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Re: [Czechlist] Re: Ulysses S. Grant

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  • Petr Veselý
    Hi folks, The Melvyn s U.S. Grant quiz was quite a success here and it showed that quite a few Czechlisters have competitive nature. So why not to repeat it on
    Message 1 of 36 , Jan 1, 2004
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      Hi folks,

      The Melvyn's U.S. Grant quiz was quite a success here and it showed that
      quite a few Czechlisters have competitive nature. So why not to repeat it on
      a more or less regular basis and make a sort of competition. Every now and
      then one of us could come up with a tricky thing related to English or
      Czech, either from the field of applied linguistics (simply some tricky
      language stuff) or a controversial problem connected with Czech / English
      history, culture or other areas.
      An example, in my previous e-mail I wrote:
      ...not mentioning letters with "hackami a carkami". I hope that those of you
      who read it noticed that it should be "s hacky a carkami". This time it was
      a deliberate mistake and I believe that similar tests (more sophisticated
      ones) could be both useful and enjoyable at the same time.
      As far as the prizes for future winners are concerned, we could see how
      Melvyn displayed his in-born generosity by giving two prizes instead of one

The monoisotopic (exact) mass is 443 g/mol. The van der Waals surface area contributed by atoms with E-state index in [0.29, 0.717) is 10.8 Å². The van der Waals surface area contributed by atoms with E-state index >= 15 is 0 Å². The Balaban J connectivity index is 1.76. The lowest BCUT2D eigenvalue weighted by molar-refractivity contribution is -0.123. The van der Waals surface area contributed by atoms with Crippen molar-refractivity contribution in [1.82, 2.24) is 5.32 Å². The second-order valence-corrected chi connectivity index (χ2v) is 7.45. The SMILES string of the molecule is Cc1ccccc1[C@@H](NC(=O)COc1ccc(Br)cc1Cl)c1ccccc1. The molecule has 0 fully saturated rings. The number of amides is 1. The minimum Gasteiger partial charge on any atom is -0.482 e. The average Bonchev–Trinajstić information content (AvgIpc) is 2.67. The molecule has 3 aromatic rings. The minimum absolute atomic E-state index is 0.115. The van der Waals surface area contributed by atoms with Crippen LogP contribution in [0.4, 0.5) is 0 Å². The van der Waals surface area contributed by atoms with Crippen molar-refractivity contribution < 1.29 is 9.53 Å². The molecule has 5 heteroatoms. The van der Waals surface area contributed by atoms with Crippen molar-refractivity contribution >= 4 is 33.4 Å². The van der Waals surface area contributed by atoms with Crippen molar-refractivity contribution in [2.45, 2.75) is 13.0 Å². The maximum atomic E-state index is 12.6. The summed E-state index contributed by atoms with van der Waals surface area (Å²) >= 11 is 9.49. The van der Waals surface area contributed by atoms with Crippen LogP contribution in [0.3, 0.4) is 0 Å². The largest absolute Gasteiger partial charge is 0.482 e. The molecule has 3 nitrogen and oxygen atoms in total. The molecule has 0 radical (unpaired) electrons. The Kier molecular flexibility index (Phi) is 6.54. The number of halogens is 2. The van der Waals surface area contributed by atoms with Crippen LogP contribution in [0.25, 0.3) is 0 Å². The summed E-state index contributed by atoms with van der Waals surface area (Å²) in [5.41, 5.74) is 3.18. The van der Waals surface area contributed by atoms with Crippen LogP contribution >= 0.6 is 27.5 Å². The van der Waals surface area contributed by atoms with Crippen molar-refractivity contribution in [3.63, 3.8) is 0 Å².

so I suppose that he would be honoured to provide winners of this
      competition with nice (liquid) prizes too. :-)))

      Is it a stupid suggestion or is it woth trying?

      Regards,
      Petr
    • Joe Janecka
      ... Many thanks Gabriela, That is a wonderful explanation. I agree that the old, polite versions sound so much better. I ve always liked to use the
      Message 36 of 36 , Jan 4, 2004
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        On Sat, 3 Jan 2004 10:40:34 +0100, you wrote:


        >Hubicka is an old word, and polite. Not used today, but still has definitely
        >nothing in common with todays huba!! :-)
        >Some word has changed over last 50-100 years, one of them is holka (girl),
        >today most widely used, but in the 20´ only the lower cast used it (it
        >propably comes from holá), but every proper guy had a devce. So it seems
        >like common speech of later decades is being accepted as polite and polite
        >speech is slowly forgotten.
        >For this reason, the way some immigrants speak today (in Romania etc.) may
        >seem a little fit funny, but in fact, it is very nice that they kept their
        >native language and very good for them, because many people tend to forget
        >and it is no easy to keep two languages alive. :-)
        >I used to have relatives in Chicago/Berwyn, and they spoke Czech at home
        >until schoolmates of their boy laughed at him that he didnt know how to say
        >zinka/washrag in English.
        >Gabriela

        Many thanks Gabriela,

        That is a wonderful explanation. I agree that the old, polite
        versions sound so much better. I've always liked to use the
        expression "dej mi hubicku" rather than "dej mi pusu". It just sounds
        much more intimate. I was quite taken aback when told that 'dej mi
        hubicku' meant "kiss my snout". Now I can go back to using the old
        phrase and feel good about it. Also devce instead of holka. Much more
        intimate sounding.

        I am so glad you set me straight.

        Na Shledanou,
        Josef
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